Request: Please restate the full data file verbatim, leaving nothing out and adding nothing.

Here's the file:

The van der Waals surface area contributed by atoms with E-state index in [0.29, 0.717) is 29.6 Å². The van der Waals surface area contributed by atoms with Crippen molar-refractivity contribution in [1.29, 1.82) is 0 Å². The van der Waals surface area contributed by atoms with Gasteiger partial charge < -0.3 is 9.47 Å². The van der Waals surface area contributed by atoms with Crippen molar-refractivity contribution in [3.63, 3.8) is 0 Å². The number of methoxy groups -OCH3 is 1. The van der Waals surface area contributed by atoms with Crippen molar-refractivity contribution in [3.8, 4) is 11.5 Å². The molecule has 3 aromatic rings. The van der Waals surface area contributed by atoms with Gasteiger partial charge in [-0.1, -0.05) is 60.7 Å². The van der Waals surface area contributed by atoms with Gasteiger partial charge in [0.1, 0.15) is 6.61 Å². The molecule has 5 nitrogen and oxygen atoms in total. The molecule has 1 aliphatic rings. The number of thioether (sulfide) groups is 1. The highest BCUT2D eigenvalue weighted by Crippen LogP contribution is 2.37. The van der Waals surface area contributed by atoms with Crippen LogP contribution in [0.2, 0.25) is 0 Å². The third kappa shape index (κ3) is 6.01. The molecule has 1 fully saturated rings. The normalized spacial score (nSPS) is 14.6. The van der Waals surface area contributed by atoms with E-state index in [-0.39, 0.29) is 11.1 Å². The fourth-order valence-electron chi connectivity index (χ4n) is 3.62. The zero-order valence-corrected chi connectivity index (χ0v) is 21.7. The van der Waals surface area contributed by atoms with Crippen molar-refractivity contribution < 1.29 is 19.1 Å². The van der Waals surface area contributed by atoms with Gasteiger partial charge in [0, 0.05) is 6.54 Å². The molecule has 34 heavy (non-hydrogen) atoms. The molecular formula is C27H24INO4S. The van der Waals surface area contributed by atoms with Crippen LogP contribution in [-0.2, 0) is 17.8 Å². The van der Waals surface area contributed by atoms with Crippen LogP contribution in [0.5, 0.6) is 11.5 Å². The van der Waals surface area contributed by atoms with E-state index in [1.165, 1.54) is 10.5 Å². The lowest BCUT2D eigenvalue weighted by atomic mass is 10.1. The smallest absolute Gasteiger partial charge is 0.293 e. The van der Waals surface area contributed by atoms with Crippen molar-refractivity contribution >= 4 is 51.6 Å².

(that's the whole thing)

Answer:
The van der Waals surface area contributed by atoms with E-state index in [0.29, 0.717) is 29.6 Å². The van der Waals surface area contributed by atoms with Crippen molar-refractivity contribution in [1.29, 1.82) is 0 Å². The van der Waals surface area contributed by atoms with Gasteiger partial charge < -0.3 is 9.47 Å². The van der Waals surface area contributed by atoms with Crippen molar-refractivity contribution in [3.63, 3.8) is 0 Å². The number of methoxy groups -OCH3 is 1. The van der Waals surface area contributed by atoms with Crippen molar-refractivity contribution in [3.8, 4) is 11.5 Å². The molecule has 3 aromatic rings. The van der Waals surface area contributed by atoms with Gasteiger partial charge in [-0.1, -0.05) is 60.7 Å². The van der Waals surface area contributed by atoms with Gasteiger partial charge in [0.1, 0.15) is 6.61 Å². The molecule has 5 nitrogen and oxygen atoms in total. The molecule has 1 aliphatic rings. The number of thioether (sulfide) groups is 1. The highest BCUT2D eigenvalue weighted by Crippen LogP contribution is 2.37. The van der Waals surface area contributed by atoms with Crippen LogP contribution in [0.2, 0.25) is 0 Å². The third kappa shape index (κ3) is 6.01. The molecule has 1 fully saturated rings. The normalized spacial score (nSPS) is 14.6. The van der Waals surface area contributed by atoms with E-state index in [-0.39, 0.29) is 11.1 Å². The fourth-order valence-electron chi connectivity index (χ4n) is 3.62. The zero-order valence-corrected chi connectivity index (χ0v) is 21.7. The van der Waals surface area contributed by atoms with Crippen molar-refractivity contribution < 1.29 is 19.1 Å². The van der Waals surface area contributed by atoms with Gasteiger partial charge in [0, 0.05) is 6.54 Å². The molecule has 34 heavy (non-hydrogen) atoms. The molecular formula is C27H24INO4S. The van der Waals surface area contributed by atoms with Crippen LogP contribution in [-0.2, 0) is 17.8 Å². The van der Waals surface area contributed by atoms with Crippen LogP contribution in [0.5, 0.6) is 11.5 Å². The van der Waals surface area contributed by atoms with E-state index in [1.165, 1.54) is 10.5 Å². The lowest BCUT2D eigenvalue weighted by atomic mass is 10.1. The smallest absolute Gasteiger partial charge is 0.293 e. The van der Waals surface area contributed by atoms with Crippen molar-refractivity contribution >= 4 is 51.6 Å².